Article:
- Instead of 釣り合う, we use バランスを取る to describe balancing a single thing, instead of balancing multiple things (literally or metaphorically. Balancing the budget, for example, is 「収支が釣り合う」.↩
- The の in 読みかせたの小説 is unnecessary.↩
- 「ゴスップ喰い」 is a phrase I made up to translate “gossip-eater”. Another possible translation is 「噂好き」, or “gossip-phile”.↩
- I’ve traditionally had problems with transitivity, especially with longer, more complicated sentences. Here, I confused the subjects and tried to continue using the village women as the subject, in 「もし彼女に逢ったら、必ず彼女を睨む。」 and the next sentence, which ends with 「知っている」. This is wrong because, the subject who “knows” this is the girl, not the village women. To remedy this, it may be better to explicitly indicate the subjects at each juncture. Firstly, with 女たちはもし彼女に遭ったら, the subject is the village women (if the women meets/spots the girl), and then switching the subject to the girl by re-using「は」, as in 「彼女は必ず睨まれて」. Because the subject is the girl in the second part of the sentence, all the described actions need to be changed to their passive form, to describe the actions being performed by the women onto the girl, such as 「睨まれて」 (to be stared at), 「唾を吐かれて」 (to be spit at, I took a little bit of a liberty here to omit the fact that the village women was spitting at the ground in response to seeing her, intead of actually spitting AT her).↩
- The trickiest bit here might be 「疫病神の彼女を防ぐよう神様を祈られる」. Let’s break this phrase down a bit. The phrase in English is “imploring God to protect them from the Bad Luck Girl”. There’s a sub-phrase here: 「疫病神の彼女を防ぐ」. Here, The subject is God, and the object is 「疫病神の彼女」, which literally means “jinx girl” — that is, “God, protect us against Bad Luck Girl”. This sub-phrase is in turn the wish, demarcated with 「よう」, that is made to God, as in 「神を祈られる」. Why is 「祈る」 used in its passive form here? This is a nuanced usage of the Japanese passive form to indicate displeasure with somebody else’s actions. Read more about it. Here, the subject (the girl) is assumed to be less than happy that the village women are praying in this manner, and thus the action of praying is conjugated to its passive form to indicate this displeasure.↩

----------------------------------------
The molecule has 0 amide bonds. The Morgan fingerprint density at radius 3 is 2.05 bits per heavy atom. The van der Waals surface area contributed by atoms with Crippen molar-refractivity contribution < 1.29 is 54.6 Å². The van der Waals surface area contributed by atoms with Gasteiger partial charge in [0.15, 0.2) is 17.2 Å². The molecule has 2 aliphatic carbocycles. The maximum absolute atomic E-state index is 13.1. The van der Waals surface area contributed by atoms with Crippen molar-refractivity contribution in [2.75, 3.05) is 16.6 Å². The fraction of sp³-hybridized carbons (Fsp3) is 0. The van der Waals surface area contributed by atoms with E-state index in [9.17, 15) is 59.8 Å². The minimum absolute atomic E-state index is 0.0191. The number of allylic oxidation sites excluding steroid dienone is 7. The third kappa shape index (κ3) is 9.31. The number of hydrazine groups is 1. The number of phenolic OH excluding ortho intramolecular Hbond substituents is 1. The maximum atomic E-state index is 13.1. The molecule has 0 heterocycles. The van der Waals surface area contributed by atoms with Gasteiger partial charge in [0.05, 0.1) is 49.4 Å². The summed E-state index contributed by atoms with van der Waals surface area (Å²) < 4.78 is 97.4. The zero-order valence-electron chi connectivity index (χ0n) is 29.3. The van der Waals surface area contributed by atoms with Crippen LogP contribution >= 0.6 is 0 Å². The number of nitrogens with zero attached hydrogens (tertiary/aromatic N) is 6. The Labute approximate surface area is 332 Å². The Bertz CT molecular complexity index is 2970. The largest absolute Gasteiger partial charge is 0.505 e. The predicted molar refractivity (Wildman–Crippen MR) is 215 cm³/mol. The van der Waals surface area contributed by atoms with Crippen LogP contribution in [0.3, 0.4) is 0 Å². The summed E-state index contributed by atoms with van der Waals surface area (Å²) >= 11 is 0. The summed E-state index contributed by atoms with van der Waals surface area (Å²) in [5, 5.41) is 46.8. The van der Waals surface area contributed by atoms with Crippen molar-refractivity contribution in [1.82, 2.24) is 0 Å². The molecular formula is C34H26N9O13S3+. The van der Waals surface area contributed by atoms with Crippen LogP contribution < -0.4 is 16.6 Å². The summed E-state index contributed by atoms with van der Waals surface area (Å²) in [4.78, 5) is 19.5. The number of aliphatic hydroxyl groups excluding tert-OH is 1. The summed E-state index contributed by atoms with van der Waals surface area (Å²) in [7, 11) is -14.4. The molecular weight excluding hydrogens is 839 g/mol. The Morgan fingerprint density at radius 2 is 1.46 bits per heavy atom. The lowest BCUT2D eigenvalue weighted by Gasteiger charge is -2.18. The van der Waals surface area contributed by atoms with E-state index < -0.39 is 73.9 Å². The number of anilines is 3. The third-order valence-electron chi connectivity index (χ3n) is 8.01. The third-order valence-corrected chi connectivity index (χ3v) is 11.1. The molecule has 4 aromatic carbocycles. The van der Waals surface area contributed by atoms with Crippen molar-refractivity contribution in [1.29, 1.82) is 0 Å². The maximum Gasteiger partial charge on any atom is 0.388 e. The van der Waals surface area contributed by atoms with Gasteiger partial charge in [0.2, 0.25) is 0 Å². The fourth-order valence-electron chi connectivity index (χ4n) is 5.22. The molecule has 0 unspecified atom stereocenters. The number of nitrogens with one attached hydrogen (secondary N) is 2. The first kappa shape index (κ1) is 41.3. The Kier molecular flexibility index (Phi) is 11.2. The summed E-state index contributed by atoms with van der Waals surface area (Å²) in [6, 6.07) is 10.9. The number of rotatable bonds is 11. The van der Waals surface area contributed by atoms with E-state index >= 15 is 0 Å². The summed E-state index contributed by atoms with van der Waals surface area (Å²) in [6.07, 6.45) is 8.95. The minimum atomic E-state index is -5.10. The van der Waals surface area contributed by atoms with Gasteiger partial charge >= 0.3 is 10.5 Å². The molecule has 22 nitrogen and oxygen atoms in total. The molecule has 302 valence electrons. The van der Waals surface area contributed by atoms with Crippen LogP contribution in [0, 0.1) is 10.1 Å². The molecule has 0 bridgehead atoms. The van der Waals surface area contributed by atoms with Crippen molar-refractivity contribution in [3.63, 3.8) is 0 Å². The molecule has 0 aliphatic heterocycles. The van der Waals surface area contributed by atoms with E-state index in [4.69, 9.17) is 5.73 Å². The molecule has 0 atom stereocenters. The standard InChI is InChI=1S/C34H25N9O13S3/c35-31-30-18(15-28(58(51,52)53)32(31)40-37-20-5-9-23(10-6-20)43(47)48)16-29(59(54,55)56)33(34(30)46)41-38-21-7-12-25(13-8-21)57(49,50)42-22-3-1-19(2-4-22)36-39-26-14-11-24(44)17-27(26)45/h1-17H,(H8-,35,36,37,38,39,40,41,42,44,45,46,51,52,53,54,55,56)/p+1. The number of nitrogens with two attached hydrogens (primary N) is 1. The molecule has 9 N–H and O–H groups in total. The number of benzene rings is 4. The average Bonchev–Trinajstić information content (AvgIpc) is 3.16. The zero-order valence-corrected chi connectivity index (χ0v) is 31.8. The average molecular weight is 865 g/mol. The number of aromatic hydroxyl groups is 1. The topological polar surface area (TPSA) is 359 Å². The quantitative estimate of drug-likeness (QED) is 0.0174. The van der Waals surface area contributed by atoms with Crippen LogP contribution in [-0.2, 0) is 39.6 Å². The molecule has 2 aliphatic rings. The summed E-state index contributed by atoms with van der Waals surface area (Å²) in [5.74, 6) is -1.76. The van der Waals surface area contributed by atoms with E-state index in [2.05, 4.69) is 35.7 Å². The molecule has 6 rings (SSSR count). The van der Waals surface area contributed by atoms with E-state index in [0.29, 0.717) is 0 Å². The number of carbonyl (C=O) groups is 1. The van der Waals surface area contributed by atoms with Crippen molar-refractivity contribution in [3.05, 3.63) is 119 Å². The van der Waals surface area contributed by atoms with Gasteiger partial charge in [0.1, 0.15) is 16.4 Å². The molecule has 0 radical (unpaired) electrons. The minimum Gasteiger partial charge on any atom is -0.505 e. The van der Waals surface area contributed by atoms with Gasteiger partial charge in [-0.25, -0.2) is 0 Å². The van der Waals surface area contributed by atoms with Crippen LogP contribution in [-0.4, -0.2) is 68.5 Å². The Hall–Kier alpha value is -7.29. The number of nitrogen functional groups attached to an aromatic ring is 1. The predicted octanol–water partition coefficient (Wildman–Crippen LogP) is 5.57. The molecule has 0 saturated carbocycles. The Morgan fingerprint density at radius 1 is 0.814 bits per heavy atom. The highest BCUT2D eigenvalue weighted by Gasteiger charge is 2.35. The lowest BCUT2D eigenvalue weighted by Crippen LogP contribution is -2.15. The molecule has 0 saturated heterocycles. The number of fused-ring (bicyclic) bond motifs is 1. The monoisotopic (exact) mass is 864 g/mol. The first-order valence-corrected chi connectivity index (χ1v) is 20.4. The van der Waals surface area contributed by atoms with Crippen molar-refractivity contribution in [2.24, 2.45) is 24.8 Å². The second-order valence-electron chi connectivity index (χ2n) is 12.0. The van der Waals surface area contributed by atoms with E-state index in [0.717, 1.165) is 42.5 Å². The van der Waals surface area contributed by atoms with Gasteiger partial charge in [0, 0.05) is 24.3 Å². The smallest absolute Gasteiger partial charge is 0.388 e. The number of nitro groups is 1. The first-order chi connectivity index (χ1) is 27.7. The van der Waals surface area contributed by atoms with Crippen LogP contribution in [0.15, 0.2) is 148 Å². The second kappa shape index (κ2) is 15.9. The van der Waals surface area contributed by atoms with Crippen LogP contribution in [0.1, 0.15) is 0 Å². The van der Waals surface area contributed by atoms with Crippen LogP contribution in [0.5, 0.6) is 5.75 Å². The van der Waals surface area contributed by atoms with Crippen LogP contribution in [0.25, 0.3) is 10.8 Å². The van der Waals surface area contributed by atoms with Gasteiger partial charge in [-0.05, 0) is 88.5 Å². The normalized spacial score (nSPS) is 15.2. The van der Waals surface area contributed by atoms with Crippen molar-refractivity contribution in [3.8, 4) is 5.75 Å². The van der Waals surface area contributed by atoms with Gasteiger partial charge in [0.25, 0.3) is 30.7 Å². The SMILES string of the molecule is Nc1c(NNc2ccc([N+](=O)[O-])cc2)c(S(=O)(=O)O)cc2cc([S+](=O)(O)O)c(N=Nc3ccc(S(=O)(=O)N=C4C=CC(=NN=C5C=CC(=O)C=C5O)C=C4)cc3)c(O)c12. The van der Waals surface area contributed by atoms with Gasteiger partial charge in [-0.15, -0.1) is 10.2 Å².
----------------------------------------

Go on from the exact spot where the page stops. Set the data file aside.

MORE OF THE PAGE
- The last one is a change of particle from 「ムットキのなかに安全である手紙」 to 「ムットキのなかの安全である手紙」. 「ムットキのなか」 is a noun, and so 「の」 is required.↩
- Ending the women’s dialogue with 「の」 in 「何で彼女はまだ校長の家にすんでいるの？」 is typical of feminine speech.↩
- 「で」 as used after 「新校長」 to mean “For the reason of”. However in this case, if the reason is itself a person, 「ために」 is more natural.↩
- 「引っ掛かる」is the completely wrong verb to use here — it means “to latch onto something/get hooked onto something”. A more appropriate verb would be “引っ張る”: “to pull, with the nuance of doing so forcibly/against the subject’s will”.↩
- 「そこのままで」 is incorrect, as まま can only be appended onto a verb, so either change it to 「そこにいるままでじっとした」 or remove it completely, as in 「そこにじっとした」.↩
- The next sentence is also changed from the passive usage of 「守られる人」 to indicating the subject explicitly as the girl 「彼女を守る人」. The subject in the previous two sentences is the village women, and not changing the subject explicitly here would make readers assume that that subject in this sentence is also the village women, which is not the case here.↩